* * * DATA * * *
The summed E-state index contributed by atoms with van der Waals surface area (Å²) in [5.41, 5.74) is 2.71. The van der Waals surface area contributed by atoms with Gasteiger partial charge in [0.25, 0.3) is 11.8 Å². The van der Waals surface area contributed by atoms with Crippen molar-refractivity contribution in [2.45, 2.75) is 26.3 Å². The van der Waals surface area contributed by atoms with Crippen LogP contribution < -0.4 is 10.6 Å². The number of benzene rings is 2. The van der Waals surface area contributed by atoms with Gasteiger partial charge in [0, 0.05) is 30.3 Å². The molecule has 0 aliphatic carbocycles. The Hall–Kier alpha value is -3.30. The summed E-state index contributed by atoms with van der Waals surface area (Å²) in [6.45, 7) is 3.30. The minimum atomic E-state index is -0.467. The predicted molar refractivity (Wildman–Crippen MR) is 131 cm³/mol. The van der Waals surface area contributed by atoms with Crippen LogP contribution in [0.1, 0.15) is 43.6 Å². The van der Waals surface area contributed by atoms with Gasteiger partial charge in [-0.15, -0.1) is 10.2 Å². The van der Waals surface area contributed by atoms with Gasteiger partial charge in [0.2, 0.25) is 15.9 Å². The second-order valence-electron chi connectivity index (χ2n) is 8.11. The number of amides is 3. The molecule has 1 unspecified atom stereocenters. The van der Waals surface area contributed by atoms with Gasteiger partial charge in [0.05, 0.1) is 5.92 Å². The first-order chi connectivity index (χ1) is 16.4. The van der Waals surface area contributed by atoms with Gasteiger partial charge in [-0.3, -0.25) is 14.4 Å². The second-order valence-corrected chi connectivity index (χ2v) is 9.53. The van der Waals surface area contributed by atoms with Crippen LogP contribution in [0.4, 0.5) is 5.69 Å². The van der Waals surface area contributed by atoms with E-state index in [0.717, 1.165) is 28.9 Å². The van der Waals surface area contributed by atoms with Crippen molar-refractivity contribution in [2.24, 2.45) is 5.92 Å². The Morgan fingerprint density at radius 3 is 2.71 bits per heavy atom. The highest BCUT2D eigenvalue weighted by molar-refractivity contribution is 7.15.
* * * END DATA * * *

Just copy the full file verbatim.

The summed E-state index contributed by atoms with van der Waals surface area (Å²) in [5.41, 5.74) is 2.71. The van der Waals surface area contributed by atoms with Gasteiger partial charge in [0.25, 0.3) is 11.8 Å². The van der Waals surface area contributed by atoms with Crippen molar-refractivity contribution in [2.45, 2.75) is 26.3 Å². The van der Waals surface area contributed by atoms with Crippen LogP contribution < -0.4 is 10.6 Å². The number of benzene rings is 2. The van der Waals surface area contributed by atoms with Gasteiger partial charge in [0, 0.05) is 30.3 Å². The molecule has 0 aliphatic carbocycles. The Hall–Kier alpha value is -3.30. The summed E-state index contributed by atoms with van der Waals surface area (Å²) in [6.45, 7) is 3.30. The minimum atomic E-state index is -0.467. The predicted molar refractivity (Wildman–Crippen MR) is 131 cm³/mol. The van der Waals surface area contributed by atoms with Crippen LogP contribution in [0.1, 0.15) is 43.6 Å². The van der Waals surface area contributed by atoms with Gasteiger partial charge in [-0.15, -0.1) is 10.2 Å². The van der Waals surface area contributed by atoms with Gasteiger partial charge in [0.2, 0.25) is 15.9 Å². The second-order valence-electron chi connectivity index (χ2n) is 8.11. The number of amides is 3. The molecule has 1 unspecified atom stereocenters. The van der Waals surface area contributed by atoms with Gasteiger partial charge in [0.05, 0.1) is 5.92 Å². The first-order chi connectivity index (χ1) is 16.4. The van der Waals surface area contributed by atoms with Gasteiger partial charge in [-0.3, -0.25) is 14.4 Å². The second-order valence-corrected chi connectivity index (χ2v) is 9.53. The van der Waals surface area contributed by atoms with Crippen LogP contribution in [0.4, 0.5) is 5.69 Å². The van der Waals surface area contributed by atoms with E-state index in [0.717, 1.165) is 28.9 Å². The van der Waals surface area contributed by atoms with Crippen molar-refractivity contribution in [2.24, 2.45) is 5.92 Å². The Morgan fingerprint density at radius 3 is 2.71 bits per heavy atom. The highest BCUT2D eigenvalue weighted by molar-refractivity contribution is 7.15.